Coming to Voice: Publishing as a Graduate Student

Paul Kei Matsuda

Writing for Scholarly Publication:  Behind the Scenes in Language Education

This article discusses the when, how, and why for graduate students considering publication during graduate school.  Matsuda confronts a lot of important questions in this essay – notably

The length was intimidating, but even more frightening was the amount of reading I would have to do just to find a suitable topic.  I didn’t know enough about the field to identify important issues, much less to contribute new knowledge.  I didn’t even fully understand what constituted a significant contribution except that it had to be new, original, and interesting. . . . Had someone asked me “What do you want to do with this project?”  I would probably have said, “I want to publish” (41)

In addition to working through these initial concerns as a grad student, Matsuda implies in this essay that “publishing for publishing’s sake” is exactly what’s wrong with the field.  Instead, Matsuda argues that we should always pursue scholarship with an eye toward how it will enrich, extend, and complicate the field.  In describing his professionalization, Matsuda recounts how he found rhetorical authority on a list-serve; however, he eventually found that this forum was too constrictive in the sense that folks responded with negative argumentation instead of posing any real questions or complicating evidence in thier critiques of Matsuda’s claims.  As such, Matsuda eventually waded into academic journal publishing as a means to find a responsible and more accountable audience.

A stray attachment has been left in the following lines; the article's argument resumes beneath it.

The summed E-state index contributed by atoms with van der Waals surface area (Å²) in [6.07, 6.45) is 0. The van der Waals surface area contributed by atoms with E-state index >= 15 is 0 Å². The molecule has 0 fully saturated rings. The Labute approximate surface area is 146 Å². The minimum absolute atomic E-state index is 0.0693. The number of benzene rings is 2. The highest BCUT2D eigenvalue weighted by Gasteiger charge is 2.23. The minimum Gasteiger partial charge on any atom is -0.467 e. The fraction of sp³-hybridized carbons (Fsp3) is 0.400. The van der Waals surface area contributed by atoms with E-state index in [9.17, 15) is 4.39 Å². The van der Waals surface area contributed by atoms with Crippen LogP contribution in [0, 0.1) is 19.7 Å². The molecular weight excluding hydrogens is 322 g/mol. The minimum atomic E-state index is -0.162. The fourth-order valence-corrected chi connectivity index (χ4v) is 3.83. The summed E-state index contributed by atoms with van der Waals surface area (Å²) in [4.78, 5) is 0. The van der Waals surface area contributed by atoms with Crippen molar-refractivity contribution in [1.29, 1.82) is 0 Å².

Matsuda also discusses epistemic privelage in this reading by noting that he had questions/concerns about entering into teaching that centered around L2 learners considering he was originally an L2 English learner himself.  He came to embrace this position and it richly informed his work.

Matsuda also discusses “theory” and it’s creation in the piece.  Finally, Matsuda notes that in graduate school he

continued to write all my seminar papers with the goal of publication in mind, but my motivation had changed.  My goal was no longer just to publish but to respond to the conflicts, gaps, and discrepancies I perceived in the professional literature by contributing my perspective, which is informed by my inquiry, be it philosophical, historical, or empirical.  I was no longer simply trying to express my ideas or present the data I had collected but trying to engage in conversations with people in the field through my writing. (49)

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